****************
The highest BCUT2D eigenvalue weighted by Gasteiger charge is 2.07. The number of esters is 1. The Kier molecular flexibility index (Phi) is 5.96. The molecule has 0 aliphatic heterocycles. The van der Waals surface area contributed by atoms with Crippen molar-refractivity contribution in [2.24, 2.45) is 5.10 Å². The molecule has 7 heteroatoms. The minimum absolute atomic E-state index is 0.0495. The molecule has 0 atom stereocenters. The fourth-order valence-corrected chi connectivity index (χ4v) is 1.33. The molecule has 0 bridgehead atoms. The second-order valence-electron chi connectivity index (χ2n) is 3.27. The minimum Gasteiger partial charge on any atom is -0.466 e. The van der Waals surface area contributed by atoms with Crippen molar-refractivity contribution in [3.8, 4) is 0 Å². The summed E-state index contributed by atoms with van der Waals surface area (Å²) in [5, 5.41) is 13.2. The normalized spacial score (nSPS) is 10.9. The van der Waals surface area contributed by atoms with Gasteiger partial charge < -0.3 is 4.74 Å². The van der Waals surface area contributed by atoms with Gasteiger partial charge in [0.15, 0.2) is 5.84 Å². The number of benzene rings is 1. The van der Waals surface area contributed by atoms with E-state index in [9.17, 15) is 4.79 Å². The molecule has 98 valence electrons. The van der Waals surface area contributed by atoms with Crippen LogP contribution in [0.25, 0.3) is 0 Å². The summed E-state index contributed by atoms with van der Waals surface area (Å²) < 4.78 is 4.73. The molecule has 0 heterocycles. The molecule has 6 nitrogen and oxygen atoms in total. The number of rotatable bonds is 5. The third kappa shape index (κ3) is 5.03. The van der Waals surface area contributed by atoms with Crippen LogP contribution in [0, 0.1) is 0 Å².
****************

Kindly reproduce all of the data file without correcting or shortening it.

The highest BCUT2D eigenvalue weighted by Gasteiger charge is 2.07. The number of esters is 1. The Kier molecular flexibility index (Phi) is 5.96. The molecule has 0 aliphatic heterocycles. The van der Waals surface area contributed by atoms with Crippen molar-refractivity contribution in [2.24, 2.45) is 5.10 Å². The molecule has 7 heteroatoms. The minimum absolute atomic E-state index is 0.0495. The molecule has 0 atom stereocenters. The fourth-order valence-corrected chi connectivity index (χ4v) is 1.33. The molecule has 0 bridgehead atoms. The second-order valence-electron chi connectivity index (χ2n) is 3.27. The minimum Gasteiger partial charge on any atom is -0.466 e. The van der Waals surface area contributed by atoms with Crippen molar-refractivity contribution in [3.8, 4) is 0 Å². The summed E-state index contributed by atoms with van der Waals surface area (Å²) in [5, 5.41) is 13.2. The normalized spacial score (nSPS) is 10.9. The van der Waals surface area contributed by atoms with Gasteiger partial charge < -0.3 is 4.74 Å². The van der Waals surface area contributed by atoms with Gasteiger partial charge in [0.15, 0.2) is 5.84 Å². The number of benzene rings is 1. The van der Waals surface area contributed by atoms with E-state index in [9.17, 15) is 4.79 Å². The molecule has 98 valence electrons. The van der Waals surface area contributed by atoms with Crippen LogP contribution in [0.25, 0.3) is 0 Å². The summed E-state index contributed by atoms with van der Waals surface area (Å²) < 4.78 is 4.73. The molecule has 0 heterocycles. The molecule has 6 nitrogen and oxygen atoms in total. The number of rotatable bonds is 5. The third kappa shape index (κ3) is 5.03. The van der Waals surface area contributed by atoms with Crippen LogP contribution in [0, 0.1) is 0 Å².